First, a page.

Buying a first home...what's a good offer
Hey y'all. I'm so excited about getting my first home and i was wondering what i good offer is??? Does any of you well learned estate gurus know what a reasonable offer is?? I'm looking at a condo going for ~$200,000. I was thinking of make an offer of 180K for it. Does this seem reasonable?Is there some calculator i use ex. offer< or=90% of listed price etc.
It's impossible to know. What are condos in that building and area selling for? If the average condo is selling for 200k, I don't think 180 is a bad first offer with the idea you'll likely go for 190-194. But, are you in an area with multiple bids? How long has it been on the market? if it's been there for 2 days and you want to go in at 180 the sellers may just reject it thinking they'll get a better offer.
If it's been there for 2 months, then you might be good.
I would recommend getting a buyers agent (you don't pay them, the seller does) who can not only look for condos for you, but can do the market analysis you need to get the property you want at a good price.
Also is it okay to work with multiple realtors at once or is that an unethical thing to do??
Here is a process that works for many.
Find out actual & recent selling prices vs assessment values in your area.
Your realtor knows this important ratio is derived from:
Actual Selling Price/Assessed Value = the Ratio
This is a valuable and dynamic "current indicator" he can now follow the changes as they occur in his area.
That ratio if you know it, gives you a tool for buying and selling in your area that everyone can understand.
In a market when no one know what the real price is they use the assessment value as an anchor point and an unbiased point of reference.
Your transaction $ should be in line with that ratio.
Your offer slightly below, your actual transaction should be at or better than the ratio.
I provided extensive input on 3 RE transactions in the last 4 months. Dissimilar & in very different markets the transactions were conducted promptly to everyones satisfaction. The ratio had a lot to do with it.
People have an innate desire to behave "consistently" and a strong urge to find common ground in negotiation. I believe parties with divergent interests can effectively come together on price anytime and feel comfortable doing it.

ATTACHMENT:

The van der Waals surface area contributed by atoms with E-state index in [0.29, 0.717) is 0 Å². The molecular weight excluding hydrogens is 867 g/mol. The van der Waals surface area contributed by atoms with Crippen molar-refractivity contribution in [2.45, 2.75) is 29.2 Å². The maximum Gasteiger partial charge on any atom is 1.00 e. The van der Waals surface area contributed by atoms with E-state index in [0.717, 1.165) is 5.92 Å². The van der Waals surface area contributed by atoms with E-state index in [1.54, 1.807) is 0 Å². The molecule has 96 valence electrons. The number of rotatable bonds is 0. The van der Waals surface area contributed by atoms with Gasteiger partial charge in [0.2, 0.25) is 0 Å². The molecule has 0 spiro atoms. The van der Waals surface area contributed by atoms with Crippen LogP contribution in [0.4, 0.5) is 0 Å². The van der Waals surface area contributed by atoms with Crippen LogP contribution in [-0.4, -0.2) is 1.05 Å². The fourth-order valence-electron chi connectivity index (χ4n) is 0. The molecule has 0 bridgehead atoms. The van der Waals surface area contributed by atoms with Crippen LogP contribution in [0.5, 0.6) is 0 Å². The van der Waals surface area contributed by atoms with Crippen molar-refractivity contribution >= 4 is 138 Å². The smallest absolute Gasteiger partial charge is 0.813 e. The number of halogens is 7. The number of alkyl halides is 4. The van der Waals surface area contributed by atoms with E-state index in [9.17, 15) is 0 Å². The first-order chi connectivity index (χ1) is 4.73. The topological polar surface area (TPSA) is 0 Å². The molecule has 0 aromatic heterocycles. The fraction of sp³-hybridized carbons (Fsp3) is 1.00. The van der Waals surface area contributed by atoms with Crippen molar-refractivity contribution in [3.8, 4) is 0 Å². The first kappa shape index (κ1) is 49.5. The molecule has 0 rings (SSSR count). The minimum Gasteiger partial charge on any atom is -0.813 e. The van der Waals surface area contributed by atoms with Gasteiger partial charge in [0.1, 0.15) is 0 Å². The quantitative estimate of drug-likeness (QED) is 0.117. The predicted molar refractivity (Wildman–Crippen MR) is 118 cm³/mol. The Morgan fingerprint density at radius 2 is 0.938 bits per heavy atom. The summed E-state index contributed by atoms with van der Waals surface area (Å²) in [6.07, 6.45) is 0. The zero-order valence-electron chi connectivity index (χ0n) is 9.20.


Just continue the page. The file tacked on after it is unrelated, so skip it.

This approach simplifies but does not oversimplify a very complex problem.
It is also very useful for focusing everyones attention and avoiding common errors. Very "doable" RE deals are notorious for going off-track unnecessarily.
By turning the problem into a process, it's not a problem anymore.
FeeOnly's advice is good, but I believe there can be an inherent bias in the 'ratio'
In Calgary, City performed property assessments are actually BASED on sale prices of comparable units (comparable in terms of location, size, upgrades etc). So actual sale prices and assessment prices are linked.
A ratio we used when putting an offer in was actually the (sale price)/(listing price) of comparable units (location build quality etc). This gives you an idea of what the market has been doing over a set amount of time.
How we got this info was asked our realtor to pull all the sales in the community incl. MLS listing histories (i.e. have the listing prices changed up or down over the past few weeks/months) and the final sale price. Since we are in a duplex, and they are relatively rare in our community, I also asked our realtor to pull duplexes in neighboring communities for the same info.
This gave us an idea of how much variation between asking and final sale price - in our community at the time, sale prices were about 95-98% listing price. So our initial offer was about 90% and we settled at about 93-94%.
This is almost exactly the same as what FeeOnly describes, however you need to know if the assesment price is accurate. In our case it wasn't. The assessed value was nearly 20% higher than what the market value was.
That's is precisely what the common ratio of around 0.80 revealed. Actual selling prices where 0.8% of the assessed value (prior year).
Originally Posted by Sampson
Taking the attitude that people are slow to lower expectations we approached buying at a 20% discount to asking, and selling at a 20% discount to last years assesd value.
Just remember that you can always go up in price, but going down if you offer too much to begin with isn't an option!
It obviously depends on prevailing market conditions and how much of an emotional attachment you have to the house in question. Best results come from putting both of those in your favour.
If using the ratio of sell price to list price, watch out for greasy realtors who will cancel a listing and redo it at a lower price, rather than amending the price. This will impact the ratio unless you catch the old listing with the true original price.
At the end of the day, a house is worth what you're willing to pay for it.
I wouldn't be against using different brokers. BUT, if you ever want to make an offer on a house they'll make you sign an exclusive agreement with them (it's how they get paid) which will mean you'll be stuck with one. So why not just use one who you trust and you can deal with.
Originally Posted by KanyEast
And you will be stuck with them for a fixed period of time (something like 120 days). So if that offers falls through and you purchase a property (same property or any other property) with another agent and the first agent finds out, you'll be forced to pay the first agent commission. (Unless the first agent lets you out of your agreement.)
Originally Posted by iherald
Also make sure to negotiate with your realtor. They understand competition is rough and many are willing to 'return' some of their commissions to you upon closing.